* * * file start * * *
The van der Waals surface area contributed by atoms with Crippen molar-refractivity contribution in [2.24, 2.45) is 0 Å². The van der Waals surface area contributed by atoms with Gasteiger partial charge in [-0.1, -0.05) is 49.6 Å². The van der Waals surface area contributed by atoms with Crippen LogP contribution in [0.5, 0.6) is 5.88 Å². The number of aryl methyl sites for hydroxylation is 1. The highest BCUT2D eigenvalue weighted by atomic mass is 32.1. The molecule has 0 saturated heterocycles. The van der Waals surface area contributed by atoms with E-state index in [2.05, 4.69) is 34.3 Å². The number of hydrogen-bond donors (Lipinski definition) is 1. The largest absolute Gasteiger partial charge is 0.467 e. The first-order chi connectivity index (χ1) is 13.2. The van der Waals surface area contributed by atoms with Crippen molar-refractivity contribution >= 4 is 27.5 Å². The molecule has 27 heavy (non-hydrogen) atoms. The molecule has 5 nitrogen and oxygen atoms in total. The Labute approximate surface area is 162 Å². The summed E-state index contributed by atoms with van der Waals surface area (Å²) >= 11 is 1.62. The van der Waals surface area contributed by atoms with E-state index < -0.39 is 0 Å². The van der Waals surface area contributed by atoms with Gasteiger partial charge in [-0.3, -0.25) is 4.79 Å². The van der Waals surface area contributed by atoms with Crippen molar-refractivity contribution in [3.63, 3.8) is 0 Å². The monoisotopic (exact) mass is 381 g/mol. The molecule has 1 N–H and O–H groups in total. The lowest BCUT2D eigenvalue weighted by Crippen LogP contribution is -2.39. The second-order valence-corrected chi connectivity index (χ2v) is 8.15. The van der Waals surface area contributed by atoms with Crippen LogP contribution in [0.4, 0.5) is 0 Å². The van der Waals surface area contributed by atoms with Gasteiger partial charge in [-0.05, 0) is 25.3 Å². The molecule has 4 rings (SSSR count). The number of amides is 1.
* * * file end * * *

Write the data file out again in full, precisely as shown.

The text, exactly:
The van der Waals surface area contributed by atoms with Crippen molar-refractivity contribution in [2.24, 2.45) is 0 Å². The van der Waals surface area contributed by atoms with Gasteiger partial charge in [-0.1, -0.05) is 49.6 Å². The van der Waals surface area contributed by atoms with Crippen LogP contribution in [0.5, 0.6) is 5.88 Å². The number of aryl methyl sites for hydroxylation is 1. The highest BCUT2D eigenvalue weighted by atomic mass is 32.1. The molecule has 0 saturated heterocycles. The van der Waals surface area contributed by atoms with E-state index in [2.05, 4.69) is 34.3 Å². The number of hydrogen-bond donors (Lipinski definition) is 1. The largest absolute Gasteiger partial charge is 0.467 e. The first-order chi connectivity index (χ1) is 13.2. The van der Waals surface area contributed by atoms with Crippen molar-refractivity contribution >= 4 is 27.5 Å². The molecule has 27 heavy (non-hydrogen) atoms. The molecule has 5 nitrogen and oxygen atoms in total. The Labute approximate surface area is 162 Å². The summed E-state index contributed by atoms with van der Waals surface area (Å²) >= 11 is 1.62. The van der Waals surface area contributed by atoms with E-state index < -0.39 is 0 Å². The van der Waals surface area contributed by atoms with Gasteiger partial charge in [-0.3, -0.25) is 4.79 Å². The van der Waals surface area contributed by atoms with Crippen molar-refractivity contribution in [3.63, 3.8) is 0 Å². The monoisotopic (exact) mass is 381 g/mol. The molecule has 1 N–H and O–H groups in total. The lowest BCUT2D eigenvalue weighted by Crippen LogP contribution is -2.39. The second-order valence-corrected chi connectivity index (χ2v) is 8.15. The van der Waals surface area contributed by atoms with Crippen LogP contribution in [0.4, 0.5) is 0 Å². The van der Waals surface area contributed by atoms with Gasteiger partial charge in [-0.05, 0) is 25.3 Å². The molecule has 4 rings (SSSR count). The number of amides is 1.